Republican Renee Ellmers, who will likely face a recount in her bid to unseat Rep. Bob Etheridge (D-N.C.), appealed for help Thursday from the National Republican Congressional Committee.
The NRCC declined and Ellmers isn't happy about it.
The Republican said she asked the committee for help covering the costs related to a looming recount — Ellmers leads Etheridge by some 1,600 votes and earlier this week the incumbent signaled his intention to request a recount.
After elections officials discovered a counting error in one of the state's counties, the Republican's lead over Etheridge shrunk. The difference between the two is now less than 1 percent of the vote, enabling Etheridge to ask for a recount.
In a message to supporters Thursday, Ellmers said she has hired a total of 11 attorneys — one to monitor proceedings in each of the state's counties — and another "to work with the North Carolina State Board of Elections."
"Months ago, I went to Washington and asked the National Republican Congressional Committee and many conservative leaders to help my campaign," Ellmers said in the statement. "Many conservative groups, like the Susan B. Anthony List, Concerned Women of America, Freedom Works, and Sarah Palin’s Sarah PAC all helped, but the NRCC declined."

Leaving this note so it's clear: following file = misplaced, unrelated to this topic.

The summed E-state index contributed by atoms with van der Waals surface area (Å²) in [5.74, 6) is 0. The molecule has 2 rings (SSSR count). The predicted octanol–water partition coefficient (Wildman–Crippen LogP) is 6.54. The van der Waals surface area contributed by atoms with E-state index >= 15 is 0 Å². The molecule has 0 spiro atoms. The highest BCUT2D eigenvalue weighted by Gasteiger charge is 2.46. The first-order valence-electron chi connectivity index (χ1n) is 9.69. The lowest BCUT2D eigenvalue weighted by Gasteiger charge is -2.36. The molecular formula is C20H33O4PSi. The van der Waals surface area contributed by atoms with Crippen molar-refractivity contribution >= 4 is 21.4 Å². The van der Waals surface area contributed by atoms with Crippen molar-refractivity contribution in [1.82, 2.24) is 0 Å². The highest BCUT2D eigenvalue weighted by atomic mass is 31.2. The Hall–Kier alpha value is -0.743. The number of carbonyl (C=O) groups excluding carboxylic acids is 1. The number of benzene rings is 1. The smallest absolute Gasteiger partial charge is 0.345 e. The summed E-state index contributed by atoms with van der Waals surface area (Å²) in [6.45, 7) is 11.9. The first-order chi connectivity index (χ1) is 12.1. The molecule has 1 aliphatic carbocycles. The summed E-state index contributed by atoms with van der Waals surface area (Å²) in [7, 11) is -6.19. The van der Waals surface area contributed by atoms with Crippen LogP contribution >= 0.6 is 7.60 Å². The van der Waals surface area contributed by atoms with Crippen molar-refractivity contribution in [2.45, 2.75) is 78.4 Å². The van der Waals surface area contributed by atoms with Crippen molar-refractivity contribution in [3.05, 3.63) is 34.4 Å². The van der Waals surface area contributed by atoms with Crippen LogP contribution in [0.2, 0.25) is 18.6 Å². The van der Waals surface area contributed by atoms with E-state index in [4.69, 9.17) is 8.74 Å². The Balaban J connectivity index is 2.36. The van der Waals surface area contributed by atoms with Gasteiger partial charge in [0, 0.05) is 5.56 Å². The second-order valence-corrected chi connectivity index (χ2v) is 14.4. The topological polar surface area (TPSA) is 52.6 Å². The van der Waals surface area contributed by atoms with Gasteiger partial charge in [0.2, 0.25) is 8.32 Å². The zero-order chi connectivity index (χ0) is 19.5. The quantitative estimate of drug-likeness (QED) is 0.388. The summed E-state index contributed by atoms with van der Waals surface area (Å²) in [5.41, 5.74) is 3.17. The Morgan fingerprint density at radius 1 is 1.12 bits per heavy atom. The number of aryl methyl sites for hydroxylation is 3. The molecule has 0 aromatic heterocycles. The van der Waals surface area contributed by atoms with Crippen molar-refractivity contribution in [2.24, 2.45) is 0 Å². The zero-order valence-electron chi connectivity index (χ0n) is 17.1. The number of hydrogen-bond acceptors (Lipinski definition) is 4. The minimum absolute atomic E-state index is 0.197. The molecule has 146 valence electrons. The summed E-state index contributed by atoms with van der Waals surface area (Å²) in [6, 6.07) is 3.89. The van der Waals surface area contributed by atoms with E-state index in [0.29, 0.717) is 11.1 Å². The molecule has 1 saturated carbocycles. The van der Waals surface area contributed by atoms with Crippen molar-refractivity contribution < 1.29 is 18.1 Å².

She continued: "Later, they did support other campaigns in North Carolina — which, unfortunately, lost — but we never received their support. In fact, their spokesman told the press "that the campaign wasn’t ready for prime time," which actually made it even harder for us to raise money. So, I am doubtful we will get support from the NRCC to help with the expense of the recount."
The committee said it has offered its assistance to all campaigns facing recounts, but has advised them to initiate their own recount funds to raise money.
The tension with the NRCC harkens back to a comment made earlier in the cycle by Ellmers consultant Carter Wrenn, who told a reporter that the committee knew who was behind a videotaped confrontation with Etheridge that made the rounds on YouTube and first vaulted the race to national attention.
According to a New York Times story published Thursday, Republican operatives have now admitted that they were behind the taped confrontation with Etheridge.
On Thursday, Wrenn told the North Carolina News Observer, "You don't mislead the press. It's silly."